COLCHESTER MP Will Quince has announced he will be standing down at the next general election.

Mr Quince said he made the decision so he could spend more time being a father to his two young children.

He said: “This has not been an easy decision as it has been the honour of my life to serve as Colchester's Member of Parliament and a privilege to represent its people.

“However, being a Member of Parliament and minister of state at the Department of Health and Social Care is all consuming and I know the impact it has had on my young family.

Gazette: Decision - Will Quince in Charter Hall during May's local electionsDecision - Will Quince in Charter Hall during May's local elections (Image: Newsquest)

“I have always given my all in every job I have had but I am acutely aware that I am neglecting the most important job I have, being a good dad to two young girls.”

Mr Quince succeeded the incumbent Lib Dem MP Sir Bob Russell at the 2015 general election following a failed attempt in 2010.

The Conservative politician secured in excess of 5,000 votes more than Sir Bob and then extended his majority in the 2017 and 2019 elections.

He said he has informed Prime Minister Rishi Sunak and Colchester’s Conservative group of his decision.

Gazette: Royal visit - King Charles meets Will Quince in Colchester Royal visit - King Charles meets Will Quince in Colchester (Image: Newsquest)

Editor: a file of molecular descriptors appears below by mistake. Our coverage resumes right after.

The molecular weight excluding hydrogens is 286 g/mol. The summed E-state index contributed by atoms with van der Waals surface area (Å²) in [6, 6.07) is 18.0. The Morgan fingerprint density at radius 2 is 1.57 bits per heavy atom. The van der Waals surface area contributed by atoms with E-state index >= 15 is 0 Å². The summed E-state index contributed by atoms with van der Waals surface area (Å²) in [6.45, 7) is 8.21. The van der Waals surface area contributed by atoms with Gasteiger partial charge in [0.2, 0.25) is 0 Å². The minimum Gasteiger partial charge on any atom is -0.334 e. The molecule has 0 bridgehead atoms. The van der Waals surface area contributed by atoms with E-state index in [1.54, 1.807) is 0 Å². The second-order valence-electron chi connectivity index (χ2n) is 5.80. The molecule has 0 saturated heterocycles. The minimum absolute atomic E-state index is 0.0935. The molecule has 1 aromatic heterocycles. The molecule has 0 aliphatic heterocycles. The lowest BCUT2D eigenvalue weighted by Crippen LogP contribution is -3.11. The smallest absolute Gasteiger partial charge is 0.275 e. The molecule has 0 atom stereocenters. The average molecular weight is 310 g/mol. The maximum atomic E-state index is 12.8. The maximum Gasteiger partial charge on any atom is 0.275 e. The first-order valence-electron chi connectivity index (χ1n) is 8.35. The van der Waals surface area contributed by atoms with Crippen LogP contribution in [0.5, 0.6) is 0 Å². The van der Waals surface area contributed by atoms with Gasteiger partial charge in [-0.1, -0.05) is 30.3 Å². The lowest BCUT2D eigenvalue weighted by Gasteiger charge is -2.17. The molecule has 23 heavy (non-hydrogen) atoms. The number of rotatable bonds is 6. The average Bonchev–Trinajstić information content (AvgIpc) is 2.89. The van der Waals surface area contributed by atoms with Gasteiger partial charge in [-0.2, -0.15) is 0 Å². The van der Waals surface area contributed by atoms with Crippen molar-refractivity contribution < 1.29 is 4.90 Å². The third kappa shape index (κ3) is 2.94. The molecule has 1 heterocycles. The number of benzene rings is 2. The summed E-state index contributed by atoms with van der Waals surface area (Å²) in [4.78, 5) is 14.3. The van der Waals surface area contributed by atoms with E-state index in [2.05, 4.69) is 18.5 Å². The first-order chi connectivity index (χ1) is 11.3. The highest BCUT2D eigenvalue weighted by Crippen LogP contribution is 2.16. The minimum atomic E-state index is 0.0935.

“My decision is driven by my desire to put my family and daughters first as they grow up. I am incredibly proud of what my team and I have achieved and delivered for Colchester,” he continued.

During the MP’s tenure he has overseen securing more than £40 million of Government funding to regenerate Colchester.

He also joined calls for Colchester to be crowned a city and was part of the entourage welcoming King Charles in March.

But controversy loomed when Mr Quince resigned from his role as Minister for Children and Families last July.

Gazette: Heritage - Will Quince during a trip to JumboHeritage - Will Quince during a trip to Jumbo (Image: North Essex Heritage)

The MP had stood firm in his support of Boris Johnson but resigned after being given an “inaccurate” briefing when partaking in television interviews defending the then Prime Minister over his appointment of Chris Pincher as Government Deputy Chief Whip.

He added: “It goes without saying that I will continue to serve my constituents and fulfil my duties diligently until the next general election. 

"I have not yet decided what the future holds for me but plan to explore opportunities that allow me to continue to support the charities and causes I care passionately about.”